This article was posted by CrystalWind.ca

A+ A A-

How To Make Corn Dollies

How To Make Corn Dollies

Corn dollies bring health, wealth and general prosperity to the land or property owner according to old witches. Learn how to make and use corn dollies!

One activity for Lughnasadh that is thousands of years old is the making of the “Corn Dollies”. This is a custom that originates with the people that once grew corn before the invention of farming machinery. They believed that the grain crops were home to a spirit. When they harvested the crop, it would made the spirit homeless.  This Spirit was called the “Corn Maiden”, “Corn-Mother” or the “Corn Spirit”.

Corn Dollies were made from the last sheaf of corn that was cut and would be kept until spring to ensure the harvest would be a good one. The Corn Spirit would be made homeless at the harvest, and my creating a “Dolly” from the sheaves, or plaited straw they would be rehomed within and reborn in the following year’s crop.

corndollies

During Harvest Festivals and Feasts, a Corn Dolly would sit on the table at a place of honour to bless the banquet. The Harvest feast was often held in honour of the farmers, and not only was there a grand meal, but games were often played, music too.

With the advent of the Industrial Revolution and the invention of farming machines, the traditions of creating a Corn Dolly from the last sheaf all but died out, however the custom survives still in the art of crafting things from straw as a hobby.

Traditional Uses

  • The last sheaf of the harvest, dressed in a woman's dress or woven into an intricate shape and decked with ribbons, is regarded as the embodiment of the spirit of the crop, the spirit of the growing grain itself. The safe-keeping of this corn dolly over the winter insures fertility for the following harvest, provided that some portion of it is given to cattle and horses to eat, and some portion of it strewn in the field or mixed with the seeds for the next crop.
  • This practice of saving the spirit of the harvest is extensive throughout Europe.
  • In Northumberland, the corn dolly is attached to a long pole and carried home to be set up in the barn. In some communities it goes home on the lastload. Sometimes it is fairly small. In parts of Germany, the heavier it is, the better.
  • On the Isle of Lewis in Scotland, the corn dolly's apron is filled with bread, cheese and a sickle. In other parts of Scotland, the reapers hold races. The man who finishes reaping first designates his last sheaf the corn maiden; the one who finishes last makes his last sheaf into a hag.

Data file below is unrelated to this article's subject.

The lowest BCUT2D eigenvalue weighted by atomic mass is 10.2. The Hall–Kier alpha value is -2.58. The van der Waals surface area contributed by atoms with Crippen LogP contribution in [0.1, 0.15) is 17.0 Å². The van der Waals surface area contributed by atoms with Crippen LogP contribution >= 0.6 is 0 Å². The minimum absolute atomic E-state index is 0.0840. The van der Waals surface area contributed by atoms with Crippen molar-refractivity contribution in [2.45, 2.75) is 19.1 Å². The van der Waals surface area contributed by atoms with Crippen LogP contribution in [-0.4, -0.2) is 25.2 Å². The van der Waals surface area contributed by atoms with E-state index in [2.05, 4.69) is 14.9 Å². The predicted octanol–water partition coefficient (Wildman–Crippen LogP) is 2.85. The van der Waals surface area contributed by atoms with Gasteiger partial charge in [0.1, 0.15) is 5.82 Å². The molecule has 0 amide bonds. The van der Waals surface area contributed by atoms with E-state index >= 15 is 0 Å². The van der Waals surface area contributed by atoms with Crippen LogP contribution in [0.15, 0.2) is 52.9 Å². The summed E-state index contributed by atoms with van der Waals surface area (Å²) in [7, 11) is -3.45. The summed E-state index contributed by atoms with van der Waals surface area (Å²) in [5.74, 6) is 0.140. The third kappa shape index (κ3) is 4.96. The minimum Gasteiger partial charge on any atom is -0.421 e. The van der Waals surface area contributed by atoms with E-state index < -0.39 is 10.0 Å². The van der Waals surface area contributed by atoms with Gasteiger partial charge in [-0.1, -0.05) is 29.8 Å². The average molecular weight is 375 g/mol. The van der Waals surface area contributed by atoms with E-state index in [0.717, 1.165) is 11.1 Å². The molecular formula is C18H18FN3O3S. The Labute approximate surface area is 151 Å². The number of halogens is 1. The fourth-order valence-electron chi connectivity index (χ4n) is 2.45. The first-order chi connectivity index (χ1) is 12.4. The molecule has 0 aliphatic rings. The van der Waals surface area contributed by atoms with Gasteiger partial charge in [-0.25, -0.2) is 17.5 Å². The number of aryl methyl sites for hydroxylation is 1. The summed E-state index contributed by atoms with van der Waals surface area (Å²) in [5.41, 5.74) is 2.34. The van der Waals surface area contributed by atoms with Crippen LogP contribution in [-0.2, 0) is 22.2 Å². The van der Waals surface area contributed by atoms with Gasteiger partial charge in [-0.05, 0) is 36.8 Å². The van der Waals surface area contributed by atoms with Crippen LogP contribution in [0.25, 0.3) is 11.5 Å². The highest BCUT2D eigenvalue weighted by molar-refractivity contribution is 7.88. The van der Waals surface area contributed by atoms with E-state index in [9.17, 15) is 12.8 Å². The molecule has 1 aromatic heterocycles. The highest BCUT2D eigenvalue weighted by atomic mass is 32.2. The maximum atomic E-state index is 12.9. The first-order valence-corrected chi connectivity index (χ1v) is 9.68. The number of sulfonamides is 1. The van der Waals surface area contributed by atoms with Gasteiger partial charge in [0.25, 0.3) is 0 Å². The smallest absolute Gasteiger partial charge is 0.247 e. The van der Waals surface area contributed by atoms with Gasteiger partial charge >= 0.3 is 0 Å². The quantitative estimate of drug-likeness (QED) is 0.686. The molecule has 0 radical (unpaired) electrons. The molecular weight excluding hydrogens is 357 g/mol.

• In some localities, the corn dolly is made by the first farmer who finishes his harvest and then passed from farm to farm as each farmer finishes his harvest, ending up with the farmer who finishes last. In this case, no one wants the dolly as it is a sign of procrastination.
  • In Wales, others try to snatch the dolly from the reaper who carries it from the field. If he gets home safe, he gets to keep it on his farm for the rest of the year.
  • French, Slavonic, and some Germanic regions use the last sheaf to create a Kornwolf, believed to hold a wolf-like spirit that resides in the last sheaf and provides the same life force for the next season. This is a fiercer version of the corn dolly and is sometimes used to scare children.
  • Today, corn dollies are seen as emblems of abundance.

Why corn?

  • Historically the word corn was applied to the the small hard grain or fruit of a plant. It was used generically to refer to the leading crop of the district. In England, corn was wheat; in Scotland, oats; in the U.S., maize.

Creating a Corn Dolly

Corn dollies bring health, wealth and general prosperity to the land or property owner according to old Witches. A simple ritual could include writing a special wish with a marker onto the dolly (good health for a friend?) and burn the dolly.

Items you will need:

  • Corn husks
  • Large bowl of water
  • Twine or string
  • Scissors